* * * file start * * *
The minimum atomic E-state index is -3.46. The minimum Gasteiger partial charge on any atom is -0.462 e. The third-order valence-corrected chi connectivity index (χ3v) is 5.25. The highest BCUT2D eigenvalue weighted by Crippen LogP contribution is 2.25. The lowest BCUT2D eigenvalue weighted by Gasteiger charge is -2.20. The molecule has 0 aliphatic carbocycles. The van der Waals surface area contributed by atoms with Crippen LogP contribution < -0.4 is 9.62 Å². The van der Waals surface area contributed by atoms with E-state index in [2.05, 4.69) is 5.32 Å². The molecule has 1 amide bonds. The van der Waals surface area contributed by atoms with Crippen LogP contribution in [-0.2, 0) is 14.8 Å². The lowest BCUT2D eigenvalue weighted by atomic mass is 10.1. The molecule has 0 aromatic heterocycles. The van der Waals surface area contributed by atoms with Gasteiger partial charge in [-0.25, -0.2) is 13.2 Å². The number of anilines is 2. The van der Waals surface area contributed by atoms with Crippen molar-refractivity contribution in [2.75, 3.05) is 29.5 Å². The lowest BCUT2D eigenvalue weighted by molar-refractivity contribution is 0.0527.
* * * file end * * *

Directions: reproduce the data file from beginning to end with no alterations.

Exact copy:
The minimum atomic E-state index is -3.46. The minimum Gasteiger partial charge on any atom is -0.462 e. The third-order valence-corrected chi connectivity index (χ3v) is 5.25. The highest BCUT2D eigenvalue weighted by Crippen LogP contribution is 2.25. The lowest BCUT2D eigenvalue weighted by Gasteiger charge is -2.20. The molecule has 0 aliphatic carbocycles. The van der Waals surface area contributed by atoms with Crippen LogP contribution < -0.4 is 9.62 Å². The van der Waals surface area contributed by atoms with E-state index in [2.05, 4.69) is 5.32 Å². The molecule has 1 amide bonds. The van der Waals surface area contributed by atoms with Crippen LogP contribution in [-0.2, 0) is 14.8 Å². The lowest BCUT2D eigenvalue weighted by atomic mass is 10.1. The molecule has 0 aromatic heterocycles. The van der Waals surface area contributed by atoms with Gasteiger partial charge in [-0.25, -0.2) is 13.2 Å². The number of anilines is 2. The van der Waals surface area contributed by atoms with Crippen molar-refractivity contribution in [2.75, 3.05) is 29.5 Å². The lowest BCUT2D eigenvalue weighted by molar-refractivity contribution is 0.0527.